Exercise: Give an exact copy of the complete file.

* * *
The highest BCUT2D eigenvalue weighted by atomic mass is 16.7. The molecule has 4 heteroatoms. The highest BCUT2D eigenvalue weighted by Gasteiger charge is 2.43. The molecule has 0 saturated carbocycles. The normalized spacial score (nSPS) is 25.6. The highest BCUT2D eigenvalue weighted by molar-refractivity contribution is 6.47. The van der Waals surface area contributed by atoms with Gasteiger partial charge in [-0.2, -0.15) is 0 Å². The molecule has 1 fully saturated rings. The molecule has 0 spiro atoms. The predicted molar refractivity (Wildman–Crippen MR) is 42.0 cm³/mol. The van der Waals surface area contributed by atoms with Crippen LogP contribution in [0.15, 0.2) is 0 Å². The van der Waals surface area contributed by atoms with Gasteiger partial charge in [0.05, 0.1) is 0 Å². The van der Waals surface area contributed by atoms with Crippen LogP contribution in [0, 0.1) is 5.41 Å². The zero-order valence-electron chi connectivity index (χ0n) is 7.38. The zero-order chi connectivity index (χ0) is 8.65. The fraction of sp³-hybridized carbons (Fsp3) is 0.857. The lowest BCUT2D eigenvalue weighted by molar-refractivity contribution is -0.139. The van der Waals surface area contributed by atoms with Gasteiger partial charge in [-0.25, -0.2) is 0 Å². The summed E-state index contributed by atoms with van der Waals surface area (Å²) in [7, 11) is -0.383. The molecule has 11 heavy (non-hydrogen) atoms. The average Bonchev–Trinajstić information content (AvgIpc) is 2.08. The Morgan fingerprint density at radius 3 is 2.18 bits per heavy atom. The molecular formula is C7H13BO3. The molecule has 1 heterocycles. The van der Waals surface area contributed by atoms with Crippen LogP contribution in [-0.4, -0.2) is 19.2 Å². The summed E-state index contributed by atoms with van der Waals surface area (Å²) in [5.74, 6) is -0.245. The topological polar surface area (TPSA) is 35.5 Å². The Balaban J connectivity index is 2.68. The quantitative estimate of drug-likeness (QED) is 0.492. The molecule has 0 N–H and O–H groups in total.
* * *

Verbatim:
The highest BCUT2D eigenvalue weighted by atomic mass is 16.7. The molecule has 4 heteroatoms. The highest BCUT2D eigenvalue weighted by Gasteiger charge is 2.43. The molecule has 0 saturated carbocycles. The normalized spacial score (nSPS) is 25.6. The highest BCUT2D eigenvalue weighted by molar-refractivity contribution is 6.47. The van der Waals surface area contributed by atoms with Gasteiger partial charge in [-0.2, -0.15) is 0 Å². The molecule has 1 fully saturated rings. The molecule has 0 spiro atoms. The predicted molar refractivity (Wildman–Crippen MR) is 42.0 cm³/mol. The van der Waals surface area contributed by atoms with Crippen LogP contribution in [0.15, 0.2) is 0 Å². The van der Waals surface area contributed by atoms with Gasteiger partial charge in [0.05, 0.1) is 0 Å². The van der Waals surface area contributed by atoms with Crippen LogP contribution in [0, 0.1) is 5.41 Å². The zero-order valence-electron chi connectivity index (χ0n) is 7.38. The zero-order chi connectivity index (χ0) is 8.65. The fraction of sp³-hybridized carbons (Fsp3) is 0.857. The lowest BCUT2D eigenvalue weighted by molar-refractivity contribution is -0.139. The van der Waals surface area contributed by atoms with Gasteiger partial charge in [-0.25, -0.2) is 0 Å². The summed E-state index contributed by atoms with van der Waals surface area (Å²) in [7, 11) is -0.383. The molecule has 11 heavy (non-hydrogen) atoms. The average Bonchev–Trinajstić information content (AvgIpc) is 2.08. The Morgan fingerprint density at radius 3 is 2.18 bits per heavy atom. The molecular formula is C7H13BO3. The molecule has 1 heterocycles. The van der Waals surface area contributed by atoms with Crippen LogP contribution in [-0.4, -0.2) is 19.2 Å². The summed E-state index contributed by atoms with van der Waals surface area (Å²) in [5.74, 6) is -0.245. The topological polar surface area (TPSA) is 35.5 Å². The Balaban J connectivity index is 2.68. The quantitative estimate of drug-likeness (QED) is 0.492. The molecule has 0 N–H and O–H groups in total.